What is the difference between the sales tax and added value tax?
The added value tax has the characteristic of being applied on every stage of a product commercialization, starting from the purchase of the raw materials to the final sale to the consumer. However, the intermediates that brought the product to the consumer will only pay to the government the difference between the taxes applied on the purchase of the product and its sale, which explains the term value added tax. Canada, France and Great-Britain are a good examples of countries using tax on value added.
This is different from the American sales tax, which is only imposed once on the final retail sale. The American sales taxes are applicable on goods and services made for retail consumption, when a product reaches its final form, but not on the value added. This means that there is no tax on sales of wholesales, raw materials and unfinished goods, if an intermediate is planning to purchase the products in order to put it back on the retail market. The sales taxes will only be applicable once on the sale or lease of goods or services to the consumer.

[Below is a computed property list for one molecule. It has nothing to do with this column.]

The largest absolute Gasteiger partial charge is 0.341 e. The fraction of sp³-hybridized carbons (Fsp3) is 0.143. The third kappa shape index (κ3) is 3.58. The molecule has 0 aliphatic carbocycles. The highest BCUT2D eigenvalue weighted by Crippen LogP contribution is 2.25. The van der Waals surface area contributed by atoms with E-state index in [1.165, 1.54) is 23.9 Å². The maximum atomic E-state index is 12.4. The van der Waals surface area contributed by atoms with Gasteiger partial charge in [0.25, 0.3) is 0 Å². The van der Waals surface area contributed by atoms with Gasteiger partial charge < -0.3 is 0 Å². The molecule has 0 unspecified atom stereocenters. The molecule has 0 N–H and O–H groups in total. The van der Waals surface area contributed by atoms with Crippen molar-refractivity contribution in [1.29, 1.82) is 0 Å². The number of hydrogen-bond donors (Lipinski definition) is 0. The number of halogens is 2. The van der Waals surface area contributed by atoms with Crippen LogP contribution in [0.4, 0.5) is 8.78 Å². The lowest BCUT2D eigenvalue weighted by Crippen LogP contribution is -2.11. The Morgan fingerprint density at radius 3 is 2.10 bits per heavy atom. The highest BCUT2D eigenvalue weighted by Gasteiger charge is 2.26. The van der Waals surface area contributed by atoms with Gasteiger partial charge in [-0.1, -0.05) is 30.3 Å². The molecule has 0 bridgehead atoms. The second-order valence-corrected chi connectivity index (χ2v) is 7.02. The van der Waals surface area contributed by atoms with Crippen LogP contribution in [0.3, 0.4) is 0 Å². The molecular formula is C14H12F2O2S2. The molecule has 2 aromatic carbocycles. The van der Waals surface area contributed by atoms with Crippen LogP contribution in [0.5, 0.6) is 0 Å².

For the consumer, there is no difference between the two forms of taxes in terms of payment, because in both cases, the tax rate is applied on the total amount, which is the amount that they will pay.